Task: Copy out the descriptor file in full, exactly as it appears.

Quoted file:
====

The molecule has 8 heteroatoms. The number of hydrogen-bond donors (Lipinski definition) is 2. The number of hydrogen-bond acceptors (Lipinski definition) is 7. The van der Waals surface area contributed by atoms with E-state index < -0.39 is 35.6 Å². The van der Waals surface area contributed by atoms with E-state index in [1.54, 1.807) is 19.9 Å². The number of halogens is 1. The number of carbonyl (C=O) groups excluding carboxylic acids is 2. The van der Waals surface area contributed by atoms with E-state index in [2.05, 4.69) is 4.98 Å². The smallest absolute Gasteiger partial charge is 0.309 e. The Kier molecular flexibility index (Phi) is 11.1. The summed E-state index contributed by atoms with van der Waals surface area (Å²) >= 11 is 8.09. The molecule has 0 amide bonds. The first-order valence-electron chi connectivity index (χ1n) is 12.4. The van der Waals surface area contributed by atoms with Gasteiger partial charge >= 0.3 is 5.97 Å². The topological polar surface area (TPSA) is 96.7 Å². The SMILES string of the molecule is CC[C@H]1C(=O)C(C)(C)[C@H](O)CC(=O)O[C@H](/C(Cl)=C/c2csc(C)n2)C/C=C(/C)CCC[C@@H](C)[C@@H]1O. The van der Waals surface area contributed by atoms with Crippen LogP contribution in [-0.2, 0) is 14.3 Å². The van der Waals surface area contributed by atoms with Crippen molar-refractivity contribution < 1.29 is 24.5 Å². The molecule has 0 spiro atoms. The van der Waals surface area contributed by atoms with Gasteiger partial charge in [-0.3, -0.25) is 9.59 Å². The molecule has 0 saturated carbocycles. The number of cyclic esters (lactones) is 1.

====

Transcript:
The molecule has 8 heteroatoms. The number of hydrogen-bond donors (Lipinski definition) is 2. The number of hydrogen-bond acceptors (Lipinski definition) is 7. The van der Waals surface area contributed by atoms with E-state index < -0.39 is 35.6 Å². The van der Waals surface area contributed by atoms with E-state index in [1.54, 1.807) is 19.9 Å². The number of halogens is 1. The number of carbonyl (C=O) groups excluding carboxylic acids is 2. The van der Waals surface area contributed by atoms with E-state index in [2.05, 4.69) is 4.98 Å². The smallest absolute Gasteiger partial charge is 0.309 e. The Kier molecular flexibility index (Phi) is 11.1. The summed E-state index contributed by atoms with van der Waals surface area (Å²) >= 11 is 8.09. The molecule has 0 amide bonds. The first-order valence-electron chi connectivity index (χ1n) is 12.4. The van der Waals surface area contributed by atoms with Gasteiger partial charge >= 0.3 is 5.97 Å². The topological polar surface area (TPSA) is 96.7 Å². The SMILES string of the molecule is CC[C@H]1C(=O)C(C)(C)[C@H](O)CC(=O)O[C@H](/C(Cl)=C/c2csc(C)n2)C/C=C(/C)CCC[C@@H](C)[C@@H]1O. The van der Waals surface area contributed by atoms with Crippen LogP contribution in [-0.2, 0) is 14.3 Å². The van der Waals surface area contributed by atoms with Crippen molar-refractivity contribution < 1.29 is 24.5 Å². The molecule has 0 spiro atoms. The van der Waals surface area contributed by atoms with Gasteiger partial charge in [-0.3, -0.25) is 9.59 Å². The molecule has 0 saturated carbocycles. The number of cyclic esters (lactones) is 1.